Still not too late to plant; be choosy what you purchase

Gardening and the garden industry is very dependent on the weather.

Gardening and the garden industry is very dependent on the weather.

Plants sell very fast in years where the spring is warm and dry. After a long winter people are ready to spend time outdoors which leads to people doing yard work. During cold springs people are reluctant to make purchases as they do not want to go out in the cold to dig plants into the ground. This year was the later, cold and wet but it doesn’t mean that there isn’t still time to plant.

Plants are still available but be choosy what you purchase. Hanging baskets and pots were planted to last a season. If the pot still look good in the store it should continue to look attractive in your garden as long as it receives the proper care.

Trees and shrubs that are in pots can be planted anytime. Just be sure that they are watered regularly.

Potted perennials can be transplanted all summer but do not expect them to put on a wonderful show. The plants will spend most of their energy putting down roots and becoming established. Plants that have lived in a small pot for a long period should have a substantial root system. If the roots hold the complete root ball intact when it is removed from the pot it is considered rootbound.

Rootbound plants will not thrive unless their roots are disturbed.

This can be one by using a sharp knife an cutting a large X in the bottom of the roots or by tearing the roots enough to ensure they will grow into the surrounding soil. Either way, the plants roots are disturbed and it will take the plant time to recover and become established.

Take care when purchasing bedding-out-plants and annuals. Know that they will have a life expectancy of approximately two months and pay accordingly. If frost hardy plants are chosen it could stretch into three months. Petunias, asters, snapdragons can flower past light frosts while marigolds and portulaca will freeze instantly.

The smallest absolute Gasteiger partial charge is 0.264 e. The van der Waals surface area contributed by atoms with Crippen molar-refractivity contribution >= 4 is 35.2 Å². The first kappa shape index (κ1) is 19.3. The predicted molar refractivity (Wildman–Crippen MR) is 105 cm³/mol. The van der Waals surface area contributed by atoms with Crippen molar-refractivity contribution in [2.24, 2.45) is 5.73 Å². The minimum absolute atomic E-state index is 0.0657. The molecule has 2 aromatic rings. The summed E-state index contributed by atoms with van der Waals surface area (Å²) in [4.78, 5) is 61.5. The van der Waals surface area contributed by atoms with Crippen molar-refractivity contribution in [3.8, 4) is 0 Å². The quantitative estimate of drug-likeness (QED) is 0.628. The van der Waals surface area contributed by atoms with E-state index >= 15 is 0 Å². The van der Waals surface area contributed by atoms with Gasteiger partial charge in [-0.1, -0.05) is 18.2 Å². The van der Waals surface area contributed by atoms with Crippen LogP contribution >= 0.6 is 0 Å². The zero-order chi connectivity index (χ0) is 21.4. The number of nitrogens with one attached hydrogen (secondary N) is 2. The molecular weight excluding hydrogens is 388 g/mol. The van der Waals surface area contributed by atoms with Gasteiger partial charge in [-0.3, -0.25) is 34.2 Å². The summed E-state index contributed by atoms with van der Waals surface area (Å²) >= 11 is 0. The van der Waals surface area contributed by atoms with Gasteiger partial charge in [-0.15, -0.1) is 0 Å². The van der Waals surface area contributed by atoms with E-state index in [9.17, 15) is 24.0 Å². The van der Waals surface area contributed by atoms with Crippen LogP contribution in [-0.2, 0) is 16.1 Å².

Take into account the condition of the plant and the size of container that it is growing in. Plants that were seeded late and look like they could burst into bloom are great purchases. These plants will transplant well and look great in the garden.

Other bedding-out-plants will have been planted into large containers.

The roots will still be growing outwards and not be rootbound. These plants can be transplanted directly into the garden with little if any setback.

Plants that are tall, spindly, and or flopping over will not fair well. While they might provide colour in the garden they will not be attractive. Chances are that they will stay the same size and shape for the duration of the season. When the plants are removed from their pot the roots will form the shape of the pot. Like perennials, the roots will need to be disturbed which will guarantee that the plant will grow in the future but by that time it will be fall.

It is still possible to plant or add to the garden at this time of year but be careful with your purchases. Look for healthy plants in large containers. Some plants might be great deals but others will be a disappointment; a waste of time and money.

Linda Tomlinson is a horticulturalist and educator living in Rocky Mountain House. You can contact her at